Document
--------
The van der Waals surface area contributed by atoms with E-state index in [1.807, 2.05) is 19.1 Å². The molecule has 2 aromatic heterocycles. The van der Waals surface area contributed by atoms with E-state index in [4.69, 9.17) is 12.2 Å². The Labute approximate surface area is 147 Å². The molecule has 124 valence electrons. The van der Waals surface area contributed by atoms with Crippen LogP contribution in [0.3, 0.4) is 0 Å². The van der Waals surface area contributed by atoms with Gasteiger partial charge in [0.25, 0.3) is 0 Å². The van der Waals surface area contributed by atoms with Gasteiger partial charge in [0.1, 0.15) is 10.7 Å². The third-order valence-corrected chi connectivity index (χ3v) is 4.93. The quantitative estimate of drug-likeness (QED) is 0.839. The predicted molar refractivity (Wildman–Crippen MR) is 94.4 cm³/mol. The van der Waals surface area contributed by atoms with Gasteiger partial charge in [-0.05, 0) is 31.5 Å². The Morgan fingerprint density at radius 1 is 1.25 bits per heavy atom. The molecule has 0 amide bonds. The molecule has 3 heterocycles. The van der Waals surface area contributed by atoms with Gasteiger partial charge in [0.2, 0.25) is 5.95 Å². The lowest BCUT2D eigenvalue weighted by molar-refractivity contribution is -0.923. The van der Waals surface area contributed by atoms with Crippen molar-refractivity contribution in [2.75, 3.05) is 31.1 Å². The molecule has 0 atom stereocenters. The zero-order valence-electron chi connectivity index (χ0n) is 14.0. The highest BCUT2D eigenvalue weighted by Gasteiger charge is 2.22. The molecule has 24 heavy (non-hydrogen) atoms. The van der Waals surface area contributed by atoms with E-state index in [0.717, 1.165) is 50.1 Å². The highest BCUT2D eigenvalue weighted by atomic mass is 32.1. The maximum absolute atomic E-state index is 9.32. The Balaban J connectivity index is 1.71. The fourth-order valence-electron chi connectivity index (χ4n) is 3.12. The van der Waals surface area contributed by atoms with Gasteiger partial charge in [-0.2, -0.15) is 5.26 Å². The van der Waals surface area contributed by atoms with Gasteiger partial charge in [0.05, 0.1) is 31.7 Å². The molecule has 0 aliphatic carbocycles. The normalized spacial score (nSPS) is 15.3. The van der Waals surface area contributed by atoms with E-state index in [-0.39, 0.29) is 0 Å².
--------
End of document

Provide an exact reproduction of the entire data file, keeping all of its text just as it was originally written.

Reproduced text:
The van der Waals surface area contributed by atoms with E-state index in [1.807, 2.05) is 19.1 Å². The molecule has 2 aromatic heterocycles. The van der Waals surface area contributed by atoms with E-state index in [4.69, 9.17) is 12.2 Å². The Labute approximate surface area is 147 Å². The molecule has 124 valence electrons. The van der Waals surface area contributed by atoms with Crippen LogP contribution in [0.3, 0.4) is 0 Å². The van der Waals surface area contributed by atoms with Gasteiger partial charge in [0.25, 0.3) is 0 Å². The van der Waals surface area contributed by atoms with Gasteiger partial charge in [0.1, 0.15) is 10.7 Å². The third-order valence-corrected chi connectivity index (χ3v) is 4.93. The quantitative estimate of drug-likeness (QED) is 0.839. The predicted molar refractivity (Wildman–Crippen MR) is 94.4 cm³/mol. The van der Waals surface area contributed by atoms with Gasteiger partial charge in [-0.05, 0) is 31.5 Å². The Morgan fingerprint density at radius 1 is 1.25 bits per heavy atom. The molecule has 0 amide bonds. The molecule has 3 heterocycles. The van der Waals surface area contributed by atoms with Gasteiger partial charge in [0.2, 0.25) is 5.95 Å². The lowest BCUT2D eigenvalue weighted by molar-refractivity contribution is -0.923. The van der Waals surface area contributed by atoms with Crippen molar-refractivity contribution in [2.75, 3.05) is 31.1 Å². The molecule has 0 atom stereocenters. The zero-order valence-electron chi connectivity index (χ0n) is 14.0. The highest BCUT2D eigenvalue weighted by Gasteiger charge is 2.22. The molecule has 24 heavy (non-hydrogen) atoms. The van der Waals surface area contributed by atoms with E-state index in [0.717, 1.165) is 50.1 Å². The highest BCUT2D eigenvalue weighted by atomic mass is 32.1. The maximum absolute atomic E-state index is 9.32. The Balaban J connectivity index is 1.71. The fourth-order valence-electron chi connectivity index (χ4n) is 3.12. The van der Waals surface area contributed by atoms with Gasteiger partial charge in [-0.2, -0.15) is 5.26 Å². The van der Waals surface area contributed by atoms with Gasteiger partial charge in [0.05, 0.1) is 31.7 Å². The molecule has 0 aliphatic carbocycles. The normalized spacial score (nSPS) is 15.3. The van der Waals surface area contributed by atoms with E-state index in [-0.39, 0.29) is 0 Å².